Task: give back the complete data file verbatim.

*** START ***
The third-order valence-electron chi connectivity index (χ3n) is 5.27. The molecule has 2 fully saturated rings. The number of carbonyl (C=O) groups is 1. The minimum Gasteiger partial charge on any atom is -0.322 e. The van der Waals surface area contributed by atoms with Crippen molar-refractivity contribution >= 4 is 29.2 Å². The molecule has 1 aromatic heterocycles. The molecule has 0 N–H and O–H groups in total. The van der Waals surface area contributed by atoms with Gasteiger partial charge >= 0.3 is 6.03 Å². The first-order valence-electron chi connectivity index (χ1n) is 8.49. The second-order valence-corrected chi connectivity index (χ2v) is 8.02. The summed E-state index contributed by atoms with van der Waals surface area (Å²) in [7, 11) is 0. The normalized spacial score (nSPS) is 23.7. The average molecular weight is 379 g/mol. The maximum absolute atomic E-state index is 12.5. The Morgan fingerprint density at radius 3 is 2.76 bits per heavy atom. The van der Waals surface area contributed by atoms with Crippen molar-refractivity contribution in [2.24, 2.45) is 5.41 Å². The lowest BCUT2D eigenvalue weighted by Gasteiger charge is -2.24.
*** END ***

The third-order valence-electron chi connectivity index (χ3n) is 5.27. The molecule has 2 fully saturated rings. The number of carbonyl (C=O) groups is 1. The minimum Gasteiger partial charge on any atom is -0.322 e. The van der Waals surface area contributed by atoms with Crippen molar-refractivity contribution >= 4 is 29.2 Å². The molecule has 1 aromatic heterocycles. The molecule has 0 N–H and O–H groups in total. The van der Waals surface area contributed by atoms with Gasteiger partial charge >= 0.3 is 6.03 Å². The first-order valence-electron chi connectivity index (χ1n) is 8.49. The second-order valence-corrected chi connectivity index (χ2v) is 8.02. The summed E-state index contributed by atoms with van der Waals surface area (Å²) in [7, 11) is 0. The normalized spacial score (nSPS) is 23.7. The average molecular weight is 379 g/mol. The maximum absolute atomic E-state index is 12.5. The Morgan fingerprint density at radius 3 is 2.76 bits per heavy atom. The van der Waals surface area contributed by atoms with Crippen molar-refractivity contribution in [2.24, 2.45) is 5.41 Å². The lowest BCUT2D eigenvalue weighted by Gasteiger charge is -2.24.